The Vidalia Onion

Vidalia onions are so named because they were originally grown in Vidalia, Georgia in the 1930s. Several varieties comprise the Vidalia group, including the hybrid Yellow Granex. The Vidalia onion was declared Georgia's state vegetable in 1990.


Georgia law and the USDA determined that the onion can only be grown in specific areas of Georgia. There is good reason for this. The Vidalia onion is unusually sweet and does not have the pungency associated with other onions. The sweetness and lack of 'bite' are due to the very low sulfur content of the soil in which it is grown.

I will not buy the white onion normally found in grocery stores. It is so hot, the burning it causes makes eating it an unpleasant experience.

The average yellow onion is much milder than the white. It still has quite a bit of bite. Enough that I find it needs a 'mellowing' period. If I plan to have hot dogs, I will chop the onions the day before and keep them refrigerated until I use them. The mellowed onions compliment rather than overpower the hot dog.

The Bermuda onions I've bought are sweeter than most white and yellow, but still quite strong. I will use them, but only in small amounts.

A couple of days ago, I bought onions. I planned to make stewed potatoes and always like onions in them. On a lark, I picked out a large Vidalia onion. It was my first time to buy Vidalias and it was a good decision.

When chopping the onion, I noticed there was not the usual strong 'vapors' rising from it. I chewed a small piece and found it very sweet and very mild. Believe it or not, I ended up eating half of that large onion as though it was an apple; something I've never done in my life.

Well, I'm hooked. From now on, I will buy Vidalias. I won't even have to chop them a day ahead for hot dogs. And, just in case the store might not have them, when it does, I will buy ahead and chop and freeze them.

I'm sure a lot of you know about the Vidalia. This tip is mainly for those who do not. I wanted to share with them my find of an onion so mild and sweet, it can be eaten as you would an apple.

Add your voice! Click below to comment. ThriftyFun is powered by your wisdom!

August 1, 20181 found this helpful
Top Comment

Great article, Doug. I rarely use Vidalias because we have Walla Wallas around here, from Walla Walla, Washington. They sound very similar except Walla Wallas are big. If you get a chance, you should see if you can get one and compare. I see Mayan Gold (or something like that) at Costco too.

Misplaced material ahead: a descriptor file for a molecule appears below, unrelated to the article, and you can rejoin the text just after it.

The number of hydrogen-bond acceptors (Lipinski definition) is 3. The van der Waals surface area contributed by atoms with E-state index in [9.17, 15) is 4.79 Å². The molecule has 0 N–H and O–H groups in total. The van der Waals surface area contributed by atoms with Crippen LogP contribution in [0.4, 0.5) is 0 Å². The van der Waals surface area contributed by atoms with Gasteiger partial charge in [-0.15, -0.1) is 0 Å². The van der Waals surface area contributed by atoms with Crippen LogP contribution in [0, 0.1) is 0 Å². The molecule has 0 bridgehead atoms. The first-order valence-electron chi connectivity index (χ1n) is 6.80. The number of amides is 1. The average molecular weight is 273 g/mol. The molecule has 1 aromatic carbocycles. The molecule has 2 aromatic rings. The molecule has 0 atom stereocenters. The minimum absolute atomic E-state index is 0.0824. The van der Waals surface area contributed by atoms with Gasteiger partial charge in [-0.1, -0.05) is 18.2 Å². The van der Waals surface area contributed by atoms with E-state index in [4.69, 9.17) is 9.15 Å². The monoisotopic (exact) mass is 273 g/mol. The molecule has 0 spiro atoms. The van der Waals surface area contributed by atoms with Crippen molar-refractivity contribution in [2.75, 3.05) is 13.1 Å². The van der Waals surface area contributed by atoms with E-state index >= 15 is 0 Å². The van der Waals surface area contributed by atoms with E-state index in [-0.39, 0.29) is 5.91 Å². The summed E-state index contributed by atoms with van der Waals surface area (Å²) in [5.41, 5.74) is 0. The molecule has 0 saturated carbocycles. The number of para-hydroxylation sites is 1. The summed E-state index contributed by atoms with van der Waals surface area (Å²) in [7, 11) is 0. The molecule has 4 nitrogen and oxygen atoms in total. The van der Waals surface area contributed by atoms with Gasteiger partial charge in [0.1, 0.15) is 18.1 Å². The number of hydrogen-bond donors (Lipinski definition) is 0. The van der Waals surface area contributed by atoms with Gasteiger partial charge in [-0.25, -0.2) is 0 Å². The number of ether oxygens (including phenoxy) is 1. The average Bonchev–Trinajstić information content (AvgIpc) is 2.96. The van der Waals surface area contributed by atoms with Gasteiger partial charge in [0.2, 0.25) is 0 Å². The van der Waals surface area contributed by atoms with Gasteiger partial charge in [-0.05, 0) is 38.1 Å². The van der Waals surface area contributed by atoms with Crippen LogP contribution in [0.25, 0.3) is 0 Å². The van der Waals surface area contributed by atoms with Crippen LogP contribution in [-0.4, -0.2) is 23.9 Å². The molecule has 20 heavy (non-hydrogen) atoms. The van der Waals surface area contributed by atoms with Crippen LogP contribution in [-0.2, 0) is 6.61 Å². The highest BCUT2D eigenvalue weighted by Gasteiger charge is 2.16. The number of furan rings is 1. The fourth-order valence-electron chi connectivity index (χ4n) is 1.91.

Reply Was this helpful? 1
August 1, 20180 found this helpful
Top Comment

Thanks for the tip. The Vadalia is plentiful in my area as I am just a couple states from where they are grown. I have not seen Walla Wallas in this area. If I do, I will be sure to buy one for comparison.

I don't know if Vadalias are sold nationwide. If the reader can't find one, hopefully they can find the other.


Reply Was this helpful? Yes
August 1, 20180 found this helpful

Ha Ha! Just wondering if breath mints are cheaper by the case.

Reply Was this helpful? Yes
August 2, 20180 found this helpful

You seem to be experiencing what my husband went through many years ago. We waited for them to start coming into the stores you, we ate them like apples, loved them in all sandwiches. Then something changed, they became easier to get, available all year round. The were no longer our sweet onion. Still wondering how they can be called Vidalia when they are no better than the others. What happened?

Reply Was this helpful? Yes
August 2, 20180 found this helpful

Here is a link to a very good article on the Vidalia onion. It is quite interesting and yields much more info than I found while researching the post. This article states the yellow Granex is the only onion to meet the legal definition of a Vidalia Onion. This contradicts other sources.

This article also states that the Vidalia Onion is shipped to all 50 states and Canada. Too, it mentions a few reasons why the onions you bought might not taste as good as the ones you originally tasted. But heck, I'm making it too easy for you. Read for yourself.

Reply Was this helpful? Yes
August 5, 20180 found this helpful

Interesting article. Vidalia onions have always been been my first choice but when I was young (1930's) there were no shipments so if you wanted the true Vidalia onion you had to go to Georgia, load up and bring the bags home.
When available, this was the cherished item to add to that already delicious tomato sandwich!!

This was always a place to stop when vacationers were returning home from "up north" and most went out of their way just to pick up these onions.
Small bags of Vidalia onions were a prized gift.

Thanks for sharing your "tasteful" experiences.

Reply Was this helpful? Yes
August 19, 20180 found this helpful

I also found the Vidalia onions are easier to eat because they are mild.
How do I prepare them for freezing?

Reply Was this helpful? Yes

Add your voice! Click below to comment. ThriftyFun is powered by your wisdom!

In This Page
Food and Recipes Food Tips VegetablesAugust 1, 2018
St. Patrick's Ideas!
Valentine's Ideas!
Ask a Question
Share a Post
Better LivingBudget & FinanceBusiness and LegalComputersConsumer AdviceCoronavirusCraftsEducationEntertainmentFood and RecipesHealth & BeautyHolidays and PartiesHome and GardenMake Your OwnOrganizingParentingPetsPhotosTravel and RecreationWeddings
Published by ThriftyFun.
Desktop Page | View Mobile
Disclaimer | Privacy Policy | Contact Us
Generated 2021-02-14 09:17:07 in 2 secs. ⛅️️
© 1997-2021 by Cumuli, Inc. All Rights Reserved.